Mobile strategies are gaining momentum, becoming more prevalent in healthcare, and in many cases, beginning to mature through revisions and amendments. That said, there is still a lot of room for growth and ongoing evolution. One big opportunity is to increase clinical involvement in the planning of these comprehensive mobile enablement plans. Doctors, nurses, and clinical leadership bring a vital end-user perspective to the table and can help prevent hurdles and improve adoption rates among clinical staff. The next opportunity is to weave more strategic hospital initiatives into the fabric of a mobility plan. Hospitals can elevate the thinking about these efforts beyond just adding a new technology or securing data to include the hospital’s annual goals regarding patient satisfaction scores,

Starting a mobility strategy by clearly articulating the end goals serves three very important purposes: 1. It clearly defines the end result(s) and how they will be measured. 2. It helps keep the mobility team focused and motivated to overcome obstacles along the way. 3. It unites all stakeholders and end users behind a common purpose with clear benefits to the organization, individual health professionals, and to patients.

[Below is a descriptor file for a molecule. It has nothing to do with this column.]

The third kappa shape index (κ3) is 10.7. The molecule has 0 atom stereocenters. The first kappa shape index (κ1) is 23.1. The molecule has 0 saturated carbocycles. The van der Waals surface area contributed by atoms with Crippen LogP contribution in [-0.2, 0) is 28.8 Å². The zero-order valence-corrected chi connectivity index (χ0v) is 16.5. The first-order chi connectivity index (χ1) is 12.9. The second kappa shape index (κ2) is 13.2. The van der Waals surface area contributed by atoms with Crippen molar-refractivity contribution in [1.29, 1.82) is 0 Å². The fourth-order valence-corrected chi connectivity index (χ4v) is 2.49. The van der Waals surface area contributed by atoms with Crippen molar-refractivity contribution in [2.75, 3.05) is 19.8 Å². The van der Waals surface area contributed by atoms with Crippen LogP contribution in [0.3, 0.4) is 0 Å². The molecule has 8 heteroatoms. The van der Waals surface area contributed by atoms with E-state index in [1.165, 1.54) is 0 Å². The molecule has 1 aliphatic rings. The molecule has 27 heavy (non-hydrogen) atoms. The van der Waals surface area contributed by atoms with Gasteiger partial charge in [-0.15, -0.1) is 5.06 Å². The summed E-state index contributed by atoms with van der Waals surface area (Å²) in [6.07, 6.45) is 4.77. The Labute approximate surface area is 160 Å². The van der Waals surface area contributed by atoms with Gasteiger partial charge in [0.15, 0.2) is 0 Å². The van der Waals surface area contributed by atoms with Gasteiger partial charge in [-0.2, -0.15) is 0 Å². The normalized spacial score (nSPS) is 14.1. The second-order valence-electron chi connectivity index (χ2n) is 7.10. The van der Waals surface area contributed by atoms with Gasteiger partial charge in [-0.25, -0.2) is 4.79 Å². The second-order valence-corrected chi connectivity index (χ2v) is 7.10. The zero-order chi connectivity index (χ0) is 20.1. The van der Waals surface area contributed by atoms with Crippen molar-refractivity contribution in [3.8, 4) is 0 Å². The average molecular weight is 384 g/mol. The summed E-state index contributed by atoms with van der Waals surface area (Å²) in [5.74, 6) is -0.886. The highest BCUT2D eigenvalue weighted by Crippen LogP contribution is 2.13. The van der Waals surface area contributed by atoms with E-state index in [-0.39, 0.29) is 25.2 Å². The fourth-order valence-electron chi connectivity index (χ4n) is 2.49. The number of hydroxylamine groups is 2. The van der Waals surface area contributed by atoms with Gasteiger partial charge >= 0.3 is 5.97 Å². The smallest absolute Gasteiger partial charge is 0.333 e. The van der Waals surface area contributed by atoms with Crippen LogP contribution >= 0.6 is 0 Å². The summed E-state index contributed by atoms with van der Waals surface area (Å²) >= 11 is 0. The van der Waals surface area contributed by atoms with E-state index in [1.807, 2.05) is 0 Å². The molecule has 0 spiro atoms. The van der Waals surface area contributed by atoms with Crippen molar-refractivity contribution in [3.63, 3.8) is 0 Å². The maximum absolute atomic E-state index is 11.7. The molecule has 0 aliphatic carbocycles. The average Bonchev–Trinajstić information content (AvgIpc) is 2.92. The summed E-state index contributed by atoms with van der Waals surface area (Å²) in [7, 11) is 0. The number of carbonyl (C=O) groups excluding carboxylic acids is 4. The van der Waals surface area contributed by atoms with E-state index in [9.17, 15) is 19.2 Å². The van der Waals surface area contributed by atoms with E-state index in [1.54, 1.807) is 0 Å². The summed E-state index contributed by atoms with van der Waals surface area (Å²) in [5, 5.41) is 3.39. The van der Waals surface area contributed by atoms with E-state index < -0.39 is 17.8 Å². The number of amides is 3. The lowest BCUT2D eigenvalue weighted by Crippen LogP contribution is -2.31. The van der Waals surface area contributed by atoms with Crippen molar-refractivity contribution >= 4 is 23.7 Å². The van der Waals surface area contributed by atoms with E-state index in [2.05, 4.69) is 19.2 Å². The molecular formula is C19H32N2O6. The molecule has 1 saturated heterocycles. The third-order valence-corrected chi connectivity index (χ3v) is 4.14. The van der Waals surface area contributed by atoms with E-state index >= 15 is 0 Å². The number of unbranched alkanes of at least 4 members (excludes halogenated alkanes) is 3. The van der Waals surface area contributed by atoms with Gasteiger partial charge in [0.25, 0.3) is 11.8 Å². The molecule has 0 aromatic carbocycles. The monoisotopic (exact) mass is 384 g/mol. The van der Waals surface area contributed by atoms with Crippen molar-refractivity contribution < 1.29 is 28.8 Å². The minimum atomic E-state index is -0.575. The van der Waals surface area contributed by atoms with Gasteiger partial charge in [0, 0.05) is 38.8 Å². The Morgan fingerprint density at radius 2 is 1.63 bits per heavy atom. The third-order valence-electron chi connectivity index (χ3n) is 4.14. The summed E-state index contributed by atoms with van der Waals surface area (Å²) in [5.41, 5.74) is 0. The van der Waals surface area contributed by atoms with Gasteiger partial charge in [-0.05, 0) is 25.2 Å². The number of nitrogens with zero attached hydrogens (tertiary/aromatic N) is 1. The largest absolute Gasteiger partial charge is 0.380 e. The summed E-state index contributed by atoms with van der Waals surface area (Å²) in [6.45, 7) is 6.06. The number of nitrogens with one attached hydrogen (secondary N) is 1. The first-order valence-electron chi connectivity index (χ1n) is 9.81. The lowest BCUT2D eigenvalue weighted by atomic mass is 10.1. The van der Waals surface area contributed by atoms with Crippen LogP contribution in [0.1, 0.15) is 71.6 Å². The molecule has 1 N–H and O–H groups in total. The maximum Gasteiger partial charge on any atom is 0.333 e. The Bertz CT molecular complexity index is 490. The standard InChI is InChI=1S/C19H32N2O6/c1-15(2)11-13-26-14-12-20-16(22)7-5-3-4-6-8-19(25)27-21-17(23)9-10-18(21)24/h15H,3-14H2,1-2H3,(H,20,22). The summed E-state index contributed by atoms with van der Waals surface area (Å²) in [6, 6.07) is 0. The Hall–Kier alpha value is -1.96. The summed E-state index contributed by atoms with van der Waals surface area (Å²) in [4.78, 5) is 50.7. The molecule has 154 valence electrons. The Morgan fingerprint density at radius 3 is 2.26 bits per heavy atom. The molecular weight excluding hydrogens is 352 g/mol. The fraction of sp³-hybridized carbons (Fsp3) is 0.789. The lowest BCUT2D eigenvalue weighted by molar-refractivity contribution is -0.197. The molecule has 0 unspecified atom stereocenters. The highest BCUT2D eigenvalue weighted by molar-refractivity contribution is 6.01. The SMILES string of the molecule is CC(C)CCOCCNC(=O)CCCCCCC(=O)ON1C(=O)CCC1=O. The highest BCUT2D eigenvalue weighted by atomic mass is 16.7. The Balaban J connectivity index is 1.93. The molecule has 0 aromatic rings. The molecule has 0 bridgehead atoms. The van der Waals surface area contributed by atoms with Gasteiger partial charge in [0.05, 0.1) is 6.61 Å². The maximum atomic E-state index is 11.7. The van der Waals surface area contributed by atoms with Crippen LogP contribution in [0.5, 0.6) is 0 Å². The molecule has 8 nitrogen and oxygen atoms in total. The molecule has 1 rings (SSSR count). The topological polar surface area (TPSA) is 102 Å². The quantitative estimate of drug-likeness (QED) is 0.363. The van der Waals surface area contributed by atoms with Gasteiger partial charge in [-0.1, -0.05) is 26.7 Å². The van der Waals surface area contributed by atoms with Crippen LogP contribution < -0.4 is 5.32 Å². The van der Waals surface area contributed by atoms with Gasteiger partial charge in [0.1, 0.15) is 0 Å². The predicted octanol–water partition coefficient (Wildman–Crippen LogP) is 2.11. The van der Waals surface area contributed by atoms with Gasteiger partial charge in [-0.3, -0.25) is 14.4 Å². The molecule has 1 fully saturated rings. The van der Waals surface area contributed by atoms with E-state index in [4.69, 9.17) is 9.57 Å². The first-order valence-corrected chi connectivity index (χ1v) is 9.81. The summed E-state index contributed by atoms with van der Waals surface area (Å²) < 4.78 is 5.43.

One of the primary functions of a mobility strategy is to help align mobile plans with organizational goals and act as a framework for designing all mobile-related projects. Organizations that do not consider how mobile solutions can enhance clinical workflows and help achieve strategic goals are missing a big opportunity to maximize the investment they are making in mobility. Mobility strategies help align mobile objectives with organizational goals. They feed the framework for all mobile-related projects and answer questions such as:1 What strategic initiatives will be included in the plans for mobile enablement (e.g., decrease the ED discharge process time by 15 percent)? What are the measures of success (the time it takes to discharge patients from the ED)? What integrations are necessary to meet the larger goals of the hospital (easier communication methods among care team members to coordinate and speed necessary conversations)? In short, a mobile strategy brings together elements of security, technology, and communications in a collective platform.

IT organizations are working toward a new approach to management, one in which the device or system is not the key focus. The focus should be on data: analyzing it, enabling access to it and protecting it. IT needs to enable access and understand the data pulled from technical devices as well as those collecting data from people (wearable computers, health monitors and more in the case of healthcare) and then mitigate the risk of exposing this data to the applications that can make the best use of it.

What are some of your successes and challenges in using mobility to improve patient care ?